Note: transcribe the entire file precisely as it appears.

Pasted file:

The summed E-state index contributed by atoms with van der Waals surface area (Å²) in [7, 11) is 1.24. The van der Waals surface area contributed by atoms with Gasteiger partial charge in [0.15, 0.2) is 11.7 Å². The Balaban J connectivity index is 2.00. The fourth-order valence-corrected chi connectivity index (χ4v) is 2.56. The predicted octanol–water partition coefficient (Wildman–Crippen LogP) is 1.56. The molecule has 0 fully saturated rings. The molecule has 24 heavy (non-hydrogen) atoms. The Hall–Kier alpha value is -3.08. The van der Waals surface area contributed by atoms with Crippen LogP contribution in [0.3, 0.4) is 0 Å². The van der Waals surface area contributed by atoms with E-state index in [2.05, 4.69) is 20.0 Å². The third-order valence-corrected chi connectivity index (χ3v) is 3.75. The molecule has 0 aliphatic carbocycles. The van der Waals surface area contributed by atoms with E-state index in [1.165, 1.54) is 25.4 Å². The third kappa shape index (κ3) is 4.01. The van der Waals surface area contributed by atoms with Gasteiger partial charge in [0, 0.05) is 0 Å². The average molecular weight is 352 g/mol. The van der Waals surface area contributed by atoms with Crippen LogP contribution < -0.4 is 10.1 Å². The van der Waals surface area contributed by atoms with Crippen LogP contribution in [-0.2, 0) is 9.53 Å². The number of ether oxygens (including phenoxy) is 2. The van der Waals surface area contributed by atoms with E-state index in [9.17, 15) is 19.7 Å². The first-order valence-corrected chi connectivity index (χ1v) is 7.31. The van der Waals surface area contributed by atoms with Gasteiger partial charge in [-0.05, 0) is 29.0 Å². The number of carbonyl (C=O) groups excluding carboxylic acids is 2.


The summed E-state index contributed by atoms with van der Waals surface area (Å²) in [7, 11) is 1.24. The van der Waals surface area contributed by atoms with Gasteiger partial charge in [0.15, 0.2) is 11.7 Å². The Balaban J connectivity index is 2.00. The fourth-order valence-corrected chi connectivity index (χ4v) is 2.56. The predicted octanol–water partition coefficient (Wildman–Crippen LogP) is 1.56. The molecule has 0 fully saturated rings. The molecule has 24 heavy (non-hydrogen) atoms. The Hall–Kier alpha value is -3.08. The van der Waals surface area contributed by atoms with Crippen LogP contribution in [0.3, 0.4) is 0 Å². The van der Waals surface area contributed by atoms with E-state index in [2.05, 4.69) is 20.0 Å². The third-order valence-corrected chi connectivity index (χ3v) is 3.75. The molecule has 0 aliphatic carbocycles. The van der Waals surface area contributed by atoms with E-state index in [1.165, 1.54) is 25.4 Å². The third kappa shape index (κ3) is 4.01. The van der Waals surface area contributed by atoms with Gasteiger partial charge in [0, 0.05) is 0 Å². The average molecular weight is 352 g/mol. The van der Waals surface area contributed by atoms with Crippen LogP contribution < -0.4 is 10.1 Å². The van der Waals surface area contributed by atoms with Crippen LogP contribution in [-0.2, 0) is 9.53 Å². The number of ether oxygens (including phenoxy) is 2. The van der Waals surface area contributed by atoms with E-state index in [9.17, 15) is 19.7 Å². The first-order valence-corrected chi connectivity index (χ1v) is 7.31. The van der Waals surface area contributed by atoms with Gasteiger partial charge in [-0.05, 0) is 29.0 Å². The number of carbonyl (C=O) groups excluding carboxylic acids is 2.